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Old 04-02-2020, 04:37 PM
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Default Does oil in the bore prevent copper fouling?

I’ve never thought of this before, but have noticed something as a result of something unrelated.

With another dust up over barrel break in I thought I’d look at it more closely. I had a brand new barre, a bore scope so thought why not? The barrel as received from the gunsmith was cleaned, and oiled and put away. I use Eezox in the bore as it goes on wet, but is considered a dry lubricant. It is not supposed to have an effect on the fouling shot and my experience seems to bear this out. So my first shot in this break in process would have been over this synthetic oil.

The first shot produced some copper fouling in the front half of the bore increasing as it approached the muzzle. Not uncommon. And it cleaned up fairly easily. A few patches and good. This time I did not oil the bore. The bore was scoped to confirm this and then the next shot was fired.

This time the fouling was similar in placement but more of it with noticeably more at the muzzle. Cleanup was much more difficult and one land at the muzzle was particularly stubborn. Again, this is not uncommon, but we were progressing backwards. After cleaning I had the though of the oil and so put a light film of Eezox in the bore.

After the third shot, the fouling is again noticeably less, even than the first time, and clean up was easy.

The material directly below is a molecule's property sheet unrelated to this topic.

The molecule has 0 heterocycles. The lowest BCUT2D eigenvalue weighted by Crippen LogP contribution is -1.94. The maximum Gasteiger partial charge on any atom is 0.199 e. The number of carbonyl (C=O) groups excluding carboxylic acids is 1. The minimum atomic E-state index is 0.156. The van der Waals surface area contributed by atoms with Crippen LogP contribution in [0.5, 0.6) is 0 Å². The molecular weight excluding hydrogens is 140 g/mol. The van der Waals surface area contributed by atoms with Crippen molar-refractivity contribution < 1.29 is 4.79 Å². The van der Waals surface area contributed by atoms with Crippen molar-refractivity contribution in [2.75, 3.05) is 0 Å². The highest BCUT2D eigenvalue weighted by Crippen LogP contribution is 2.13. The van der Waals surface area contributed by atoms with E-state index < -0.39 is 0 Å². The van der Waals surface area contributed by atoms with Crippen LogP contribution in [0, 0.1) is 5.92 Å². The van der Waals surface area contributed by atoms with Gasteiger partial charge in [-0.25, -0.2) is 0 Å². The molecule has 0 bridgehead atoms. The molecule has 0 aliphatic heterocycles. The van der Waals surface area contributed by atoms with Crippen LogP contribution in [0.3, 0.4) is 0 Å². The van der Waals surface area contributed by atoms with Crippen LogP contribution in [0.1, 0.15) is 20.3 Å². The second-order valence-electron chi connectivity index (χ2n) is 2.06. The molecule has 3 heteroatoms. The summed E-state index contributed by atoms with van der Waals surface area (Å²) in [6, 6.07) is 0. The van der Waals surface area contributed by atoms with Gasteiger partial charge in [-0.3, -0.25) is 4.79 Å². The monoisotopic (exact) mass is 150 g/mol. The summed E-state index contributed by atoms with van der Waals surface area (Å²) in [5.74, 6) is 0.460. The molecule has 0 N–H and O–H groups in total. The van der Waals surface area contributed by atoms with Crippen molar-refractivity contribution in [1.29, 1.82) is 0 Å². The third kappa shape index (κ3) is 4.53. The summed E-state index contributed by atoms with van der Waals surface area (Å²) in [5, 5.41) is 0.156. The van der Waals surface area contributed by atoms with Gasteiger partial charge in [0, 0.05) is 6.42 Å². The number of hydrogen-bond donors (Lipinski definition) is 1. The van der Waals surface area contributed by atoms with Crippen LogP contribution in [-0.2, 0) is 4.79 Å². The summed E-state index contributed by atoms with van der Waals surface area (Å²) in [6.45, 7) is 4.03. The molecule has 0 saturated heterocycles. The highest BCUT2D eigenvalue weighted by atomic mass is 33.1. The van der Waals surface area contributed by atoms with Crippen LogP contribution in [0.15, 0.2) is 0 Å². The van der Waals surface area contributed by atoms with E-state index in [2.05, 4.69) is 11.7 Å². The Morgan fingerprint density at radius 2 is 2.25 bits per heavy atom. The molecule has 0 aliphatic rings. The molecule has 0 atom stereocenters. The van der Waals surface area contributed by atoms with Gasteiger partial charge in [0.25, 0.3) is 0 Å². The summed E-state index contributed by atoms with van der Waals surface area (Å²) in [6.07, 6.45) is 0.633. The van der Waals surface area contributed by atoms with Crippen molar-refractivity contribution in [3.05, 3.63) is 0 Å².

Now none of this has any real scientific process, nor can any theory be proven. But, if copper atomizes in the bore, would it have less tendency to grab the metal if oiled, or if it’s washed in would the same principle apply?
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Old 04-02-2020, 05:01 PM
^v^Tinda wolf^v^ ^v^Tinda wolf^v^ is offline
 
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It makes me wonder what effect this would have on accuracy? Less resistance would put a faster spin on the bullet I would think?
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Old 04-02-2020, 05:14 PM
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I'd be really interested in your further observations on this chuck. I don't have a bore scope to really check anything, so I have to just go by what's on my patches and how difficult or not cleaning is.

I did notice that when I switched to Lucas gun oil a few years back, that my cleanups have become faster and easier in general. It's just a subjective thing, but when you shoot 500 or more rounds with a pistol every week, and cleaning 3-6 different handguns, you tend to notice differences.

I do believe having a 'wet' barrel reduces fouling, but not sure how that impairs accuracy? Purely my subjective feeling on it. And I think that the quality of oil you use also has a bearing on it.